CHAPTER IV - INDUCTION OF A CURRENT ON ITSELF  pp. 180-183

INDUCTION OF A CURRENT ON ITSELF

By James Clerk Maxwell

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546.] Faraday has devoted the ninth series of his Researches to the investigation of a class of phenomena exhibited by the current in a wire which forms the coil of an electromagnet.

Mr. Jenkin had observed that, although it is impossible to produce a sensible shock by the direct action of a voltaic system consisting of only one pair of plates, yet, if the current is made to pass through the coil of an electromagnet, and if contact is then broken between the extremities of two wires held one in each hand, a smart shock will be felt. No such shock is felt on making contact.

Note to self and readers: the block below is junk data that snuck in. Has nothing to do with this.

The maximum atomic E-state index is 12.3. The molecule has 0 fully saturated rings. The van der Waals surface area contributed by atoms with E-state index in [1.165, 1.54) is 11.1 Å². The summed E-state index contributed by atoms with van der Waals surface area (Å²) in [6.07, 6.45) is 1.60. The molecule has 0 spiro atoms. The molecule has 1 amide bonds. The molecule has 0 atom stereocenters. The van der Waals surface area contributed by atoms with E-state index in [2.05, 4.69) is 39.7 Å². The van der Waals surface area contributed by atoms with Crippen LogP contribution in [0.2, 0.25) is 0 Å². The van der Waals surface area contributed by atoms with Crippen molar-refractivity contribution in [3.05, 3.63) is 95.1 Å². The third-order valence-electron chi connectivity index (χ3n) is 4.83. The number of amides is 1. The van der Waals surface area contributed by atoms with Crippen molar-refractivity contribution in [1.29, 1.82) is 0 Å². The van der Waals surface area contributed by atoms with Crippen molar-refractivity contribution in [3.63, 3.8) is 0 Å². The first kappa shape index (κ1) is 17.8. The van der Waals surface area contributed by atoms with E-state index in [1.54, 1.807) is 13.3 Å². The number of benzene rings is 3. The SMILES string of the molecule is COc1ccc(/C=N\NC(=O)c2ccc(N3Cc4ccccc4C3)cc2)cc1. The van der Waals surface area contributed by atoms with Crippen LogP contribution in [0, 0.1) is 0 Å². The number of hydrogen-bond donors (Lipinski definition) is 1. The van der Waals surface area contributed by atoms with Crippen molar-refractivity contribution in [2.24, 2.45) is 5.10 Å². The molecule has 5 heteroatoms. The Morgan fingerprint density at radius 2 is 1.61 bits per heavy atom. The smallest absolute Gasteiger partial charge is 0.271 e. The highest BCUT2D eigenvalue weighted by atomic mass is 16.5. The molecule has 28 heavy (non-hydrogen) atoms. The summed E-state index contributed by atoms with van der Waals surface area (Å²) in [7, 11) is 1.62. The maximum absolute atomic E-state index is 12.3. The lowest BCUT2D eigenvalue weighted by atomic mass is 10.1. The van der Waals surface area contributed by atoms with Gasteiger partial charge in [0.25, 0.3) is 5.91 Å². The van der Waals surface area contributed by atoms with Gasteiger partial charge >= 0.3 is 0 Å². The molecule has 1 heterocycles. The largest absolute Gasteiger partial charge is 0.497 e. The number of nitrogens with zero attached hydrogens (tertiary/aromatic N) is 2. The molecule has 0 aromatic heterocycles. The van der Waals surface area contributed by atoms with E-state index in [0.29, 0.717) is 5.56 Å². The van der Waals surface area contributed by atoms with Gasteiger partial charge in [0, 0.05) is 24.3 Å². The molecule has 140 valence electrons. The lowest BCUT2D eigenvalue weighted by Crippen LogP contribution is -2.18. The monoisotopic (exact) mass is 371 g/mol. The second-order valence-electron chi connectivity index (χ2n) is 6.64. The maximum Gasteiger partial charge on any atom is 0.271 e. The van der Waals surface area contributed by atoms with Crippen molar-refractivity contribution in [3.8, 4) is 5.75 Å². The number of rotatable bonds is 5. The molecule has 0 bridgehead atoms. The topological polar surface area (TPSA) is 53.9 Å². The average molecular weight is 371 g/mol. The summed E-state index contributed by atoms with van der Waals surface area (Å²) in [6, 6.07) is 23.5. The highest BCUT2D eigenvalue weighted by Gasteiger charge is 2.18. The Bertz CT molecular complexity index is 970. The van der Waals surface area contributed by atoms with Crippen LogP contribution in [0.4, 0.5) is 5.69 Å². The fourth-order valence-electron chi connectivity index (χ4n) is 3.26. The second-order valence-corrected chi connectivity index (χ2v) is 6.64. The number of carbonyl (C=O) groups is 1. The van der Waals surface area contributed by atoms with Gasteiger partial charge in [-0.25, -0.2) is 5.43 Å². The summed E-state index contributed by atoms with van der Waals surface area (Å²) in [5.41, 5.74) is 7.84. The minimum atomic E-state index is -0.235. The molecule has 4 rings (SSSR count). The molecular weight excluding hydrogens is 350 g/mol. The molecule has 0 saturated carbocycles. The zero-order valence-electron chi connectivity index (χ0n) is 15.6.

Faraday shewed that this and other phenomena, which he describes, are due to the same inductive action which he had already observed the current to exert on neighbouring conductors. In this case, however, the inductive action is exerted on the same conductor which carries the current, and it is so much the more powerful as the wire itself is nearer to the different elements of the current than any other wire can be.

547.] He observes, however, that ‘the first thought that arises in the mind is that the electricity circulates with something like momentum or inertia in the wire.’ Indeed, when we consider one particular wire only, the phenomena are exactly analogous to those of a pipe full of water flowing in a continued stream.

A Treatise on Electricity and Magnetism Volume 1

James Clerk Maxwell

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Book DOI: http://dx.doi.org/10.1017/CBO9780511709333